Samsung Claims the Top Smartphone Spot Biting into Apple’s Business

Samsung has reclaimed its position from Apple as the leading smartphone producer globally, with a notable shift in consumer preferences towards more affordable Chinese brands, particularly in Europe.

As of now, Samsung holds a commanding 20.8% share of the global smartphone market, surpassing Apple, which currently commands around 17.3% of the market. Xiaomi follows closely in third place with a 14.1% share.

Apple briefly took the lead in 2023, interrupting Samsung’s 13-year dominance in the smartphone market.

Samsung Logo (Credits: Yves Herman)

However, this victory proved short-lived as Apple faced a significant downturn in smartphone shipments, dropping by approximately 10% in the first quarter of 2024.

The intensifying competition from Android manufacturers like Samsung, Huawei, and Xiaomi played a crucial role in this decline.

The decline in iPhone sales, particularly in China, can be attributed to a growing trend among consumers toward price and value-consciousness, exacerbated by the pandemic and ongoing economic challenges.

Apple faced stiff competition from Huawei at the high end of the market, while brands like Vivo, Oppo, and Xiaomi gained traction in the mid-range segment.

Moreover, Apple encountered challenges in China, including increased scrutiny and restrictions on its smartphones and App Store, as a response to US actions against Chinese social media platforms like TikTok.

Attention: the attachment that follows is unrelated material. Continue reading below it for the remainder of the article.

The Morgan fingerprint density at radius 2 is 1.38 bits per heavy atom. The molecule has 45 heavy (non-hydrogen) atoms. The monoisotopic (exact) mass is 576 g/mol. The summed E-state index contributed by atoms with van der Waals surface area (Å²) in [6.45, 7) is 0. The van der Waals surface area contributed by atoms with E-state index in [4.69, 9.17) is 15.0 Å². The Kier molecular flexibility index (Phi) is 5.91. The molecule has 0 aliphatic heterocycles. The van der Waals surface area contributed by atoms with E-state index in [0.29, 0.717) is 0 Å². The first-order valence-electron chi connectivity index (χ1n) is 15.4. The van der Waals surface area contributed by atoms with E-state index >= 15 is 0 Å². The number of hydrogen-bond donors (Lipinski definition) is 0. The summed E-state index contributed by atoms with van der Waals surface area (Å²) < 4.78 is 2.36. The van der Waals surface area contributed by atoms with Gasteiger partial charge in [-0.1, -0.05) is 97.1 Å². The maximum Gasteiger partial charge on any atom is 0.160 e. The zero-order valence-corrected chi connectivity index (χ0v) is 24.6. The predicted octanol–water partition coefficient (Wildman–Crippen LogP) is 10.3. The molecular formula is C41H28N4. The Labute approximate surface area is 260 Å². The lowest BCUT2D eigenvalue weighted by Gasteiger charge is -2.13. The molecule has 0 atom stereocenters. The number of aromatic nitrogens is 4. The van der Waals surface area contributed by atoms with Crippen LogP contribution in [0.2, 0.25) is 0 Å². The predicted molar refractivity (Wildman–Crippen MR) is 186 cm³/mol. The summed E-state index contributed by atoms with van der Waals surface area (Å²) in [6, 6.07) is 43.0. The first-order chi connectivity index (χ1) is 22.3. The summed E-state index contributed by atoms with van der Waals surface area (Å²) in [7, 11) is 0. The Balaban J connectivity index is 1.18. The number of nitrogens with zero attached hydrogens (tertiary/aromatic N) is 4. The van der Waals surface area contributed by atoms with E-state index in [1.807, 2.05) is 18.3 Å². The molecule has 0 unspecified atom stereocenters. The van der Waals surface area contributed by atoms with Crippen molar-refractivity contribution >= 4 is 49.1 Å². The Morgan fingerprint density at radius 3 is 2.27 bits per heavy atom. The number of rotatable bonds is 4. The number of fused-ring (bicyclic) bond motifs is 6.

Samsung Headquarters (Credits: Sinetica Industries)

In contrast, Samsung experienced a surge in sales of its Galaxy S24 smartphones, surpassing its predecessor, the Galaxy S23.

The success of the S24 model can be attributed to its incorporation of Galaxy artificial intelligence (AI), offering features such as chat assistance, live translation, transcription assistance, and interpretation. Notably, Apple has yet to integrate AI into its smartphones.

During the first quarter of the year, global smartphone shipments reached 289.4 million units.

Despite Samsung’s current dominance, it faces stiff competition from Chinese rivals like Xiaomi, Huawei, and Transsion (owner of brands like Itel, Techno, and Infinix).

Samsung Logo

These brands have gained popularity among price-conscious consumers, both domestically and internationally, particularly in Europe. Xiaomi, in particular, has undertaken significant efforts to revamp its global strategy and product lineup.

This trend is evident in key Southeast Asian markets like India, where Xiaomi has shifted from offering primarily budget-friendly phones to introducing more premium models to cater to evolving consumer preferences.

Moreover, Xiaomi has garnered attention by venturing into the electric vehicle market and launching its first electric vehicle, the SU7.

The company aims to bridge the gap in the Human x Car x Smart Home Ecosystem, signaling its ambitions beyond the smartphone industry.

Josh Alba
Josh Alba
Josh Alba stands at the forefront of contemporary business journalism, his words weaving narratives that illuminate the intricate workings of the corporate world. With a keen eye for detail and a penchant for uncovering the underlying stories behind financial trends, Josh has established himself as a trusted authority in business writing. Drawing from his wealth of experience and relentless pursuit of truth, Josh delivers insights that resonate with readers across industries.
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